Eventually we had wandered around enough and were sun-dazed enough that we thought perhaps we ought to protect what was left of our sanity and leave, especially after we found out the safari portion of the trip (which goes through a jungle-type terrain undoubtedly as weird as the trainride route) didn't appear to be running. Too bad! We'll have to come back some day. (Insert hilarious mental picture of our trio twenty years from now, in our fifties, coming up to the ticket counter and giggling as the attendant looks confusedly behind us for the expected grandchildren, etc)
As if we weren't giddy enough after wrestling with bizarre storybook characters all day, we headed to the A&W for lunch. I had never been to one, I don't know about the other two. But this A&W has carhop service!! Holy throwback to the fifties, Batman!!! Our friendly waitress took our order. Tristan and I got rootbeer floats in big souvenir mugs and fries, and Chris got her customary mocha shake with her fries. We waited unsuspectingly for our order to arrive, giggling about the tray the waitress had planted over our car door which held napkins and condiments. The only thing missing was rollerskates on her feet.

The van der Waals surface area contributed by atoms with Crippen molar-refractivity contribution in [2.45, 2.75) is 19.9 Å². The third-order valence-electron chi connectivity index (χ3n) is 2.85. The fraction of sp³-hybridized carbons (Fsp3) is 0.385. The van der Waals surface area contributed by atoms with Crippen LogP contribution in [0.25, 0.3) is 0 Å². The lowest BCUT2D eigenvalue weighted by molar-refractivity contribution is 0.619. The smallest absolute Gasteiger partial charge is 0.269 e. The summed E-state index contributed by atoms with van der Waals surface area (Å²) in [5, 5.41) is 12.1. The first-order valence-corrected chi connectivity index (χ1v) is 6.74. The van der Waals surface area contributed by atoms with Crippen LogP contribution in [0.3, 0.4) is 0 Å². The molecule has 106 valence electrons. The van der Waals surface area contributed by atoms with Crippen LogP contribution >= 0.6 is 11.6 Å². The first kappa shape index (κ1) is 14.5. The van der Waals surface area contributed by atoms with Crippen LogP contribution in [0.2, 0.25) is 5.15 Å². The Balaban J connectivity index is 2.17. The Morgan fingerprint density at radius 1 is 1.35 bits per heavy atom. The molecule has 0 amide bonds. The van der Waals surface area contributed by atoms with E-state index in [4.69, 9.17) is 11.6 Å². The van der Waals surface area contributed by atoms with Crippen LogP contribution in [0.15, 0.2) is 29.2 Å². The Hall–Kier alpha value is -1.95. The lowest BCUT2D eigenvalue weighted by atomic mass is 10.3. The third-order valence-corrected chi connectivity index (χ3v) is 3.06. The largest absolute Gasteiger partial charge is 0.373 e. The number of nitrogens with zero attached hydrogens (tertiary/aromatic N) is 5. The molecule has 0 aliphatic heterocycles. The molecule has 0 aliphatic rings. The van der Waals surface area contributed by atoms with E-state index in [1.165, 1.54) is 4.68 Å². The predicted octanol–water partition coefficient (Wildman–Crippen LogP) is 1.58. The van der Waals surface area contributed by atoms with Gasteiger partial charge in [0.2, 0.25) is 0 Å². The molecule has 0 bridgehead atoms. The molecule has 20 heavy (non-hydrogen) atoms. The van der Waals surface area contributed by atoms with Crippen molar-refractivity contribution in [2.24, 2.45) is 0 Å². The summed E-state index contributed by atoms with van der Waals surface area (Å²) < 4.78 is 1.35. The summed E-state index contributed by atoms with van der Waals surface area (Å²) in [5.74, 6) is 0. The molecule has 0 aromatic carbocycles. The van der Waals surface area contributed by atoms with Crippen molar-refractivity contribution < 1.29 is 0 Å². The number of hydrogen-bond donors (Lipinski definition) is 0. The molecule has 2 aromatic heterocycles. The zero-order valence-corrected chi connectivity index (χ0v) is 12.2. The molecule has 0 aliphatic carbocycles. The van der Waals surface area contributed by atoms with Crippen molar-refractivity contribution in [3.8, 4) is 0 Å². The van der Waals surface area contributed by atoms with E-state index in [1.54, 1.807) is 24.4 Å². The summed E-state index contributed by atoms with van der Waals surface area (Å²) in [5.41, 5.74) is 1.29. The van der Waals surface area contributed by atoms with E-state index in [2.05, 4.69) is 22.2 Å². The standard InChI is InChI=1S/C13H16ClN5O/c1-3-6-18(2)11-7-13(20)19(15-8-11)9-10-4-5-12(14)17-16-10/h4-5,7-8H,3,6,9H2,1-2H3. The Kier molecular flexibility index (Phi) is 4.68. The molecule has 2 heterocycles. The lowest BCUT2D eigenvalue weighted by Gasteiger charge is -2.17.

Suddenly the floats arrived! The waitress handed the monolithic concoctions over to us and said "Good luck!" with a big grin on her face. Consuming the floats without making a huge mess took a feat of miraculous proportions. Don't ask how we did it because I'm not sure. Chris surveyed our predicament and immediately produced her camera to document our impending doom. The floats are constructed so that there is a huge dollop of icecream that rests half in and half out of the float. It being hot that day, it was melting all over the place immediately. Then of course as soon as it hit the rootbeer that began foaming up. Yow! Let's just say it was an entertaining lunch. The fries and floats were both awesome. We all highly recommend the Rt. 9 A&W for your dining pleasure.